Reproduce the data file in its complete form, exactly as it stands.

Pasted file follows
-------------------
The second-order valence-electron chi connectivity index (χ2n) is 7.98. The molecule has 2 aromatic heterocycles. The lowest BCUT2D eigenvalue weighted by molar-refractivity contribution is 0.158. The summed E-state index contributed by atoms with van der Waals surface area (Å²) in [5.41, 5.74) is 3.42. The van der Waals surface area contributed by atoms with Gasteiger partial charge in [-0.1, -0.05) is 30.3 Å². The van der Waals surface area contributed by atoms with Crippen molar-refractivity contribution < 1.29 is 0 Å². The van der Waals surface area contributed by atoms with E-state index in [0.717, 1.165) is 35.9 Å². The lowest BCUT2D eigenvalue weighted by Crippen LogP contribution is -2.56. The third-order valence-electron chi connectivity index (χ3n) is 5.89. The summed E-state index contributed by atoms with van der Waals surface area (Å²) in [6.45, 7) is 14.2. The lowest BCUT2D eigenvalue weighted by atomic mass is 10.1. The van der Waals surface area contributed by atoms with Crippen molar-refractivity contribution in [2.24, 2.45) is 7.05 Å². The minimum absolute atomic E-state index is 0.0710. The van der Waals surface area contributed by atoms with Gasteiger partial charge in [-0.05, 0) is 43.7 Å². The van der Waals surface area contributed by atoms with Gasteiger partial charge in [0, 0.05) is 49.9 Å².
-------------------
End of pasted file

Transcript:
The second-order valence-electron chi connectivity index (χ2n) is 7.98. The molecule has 2 aromatic heterocycles. The lowest BCUT2D eigenvalue weighted by molar-refractivity contribution is 0.158. The summed E-state index contributed by atoms with van der Waals surface area (Å²) in [5.41, 5.74) is 3.42. The van der Waals surface area contributed by atoms with Gasteiger partial charge in [-0.1, -0.05) is 30.3 Å². The van der Waals surface area contributed by atoms with Crippen molar-refractivity contribution < 1.29 is 0 Å². The van der Waals surface area contributed by atoms with E-state index in [0.717, 1.165) is 35.9 Å². The lowest BCUT2D eigenvalue weighted by Crippen LogP contribution is -2.56. The third-order valence-electron chi connectivity index (χ3n) is 5.89. The summed E-state index contributed by atoms with van der Waals surface area (Å²) in [6.45, 7) is 14.2. The lowest BCUT2D eigenvalue weighted by atomic mass is 10.1. The van der Waals surface area contributed by atoms with Crippen molar-refractivity contribution in [2.24, 2.45) is 7.05 Å². The minimum absolute atomic E-state index is 0.0710. The van der Waals surface area contributed by atoms with Gasteiger partial charge in [-0.05, 0) is 43.7 Å². The van der Waals surface area contributed by atoms with Gasteiger partial charge in [0, 0.05) is 49.9 Å².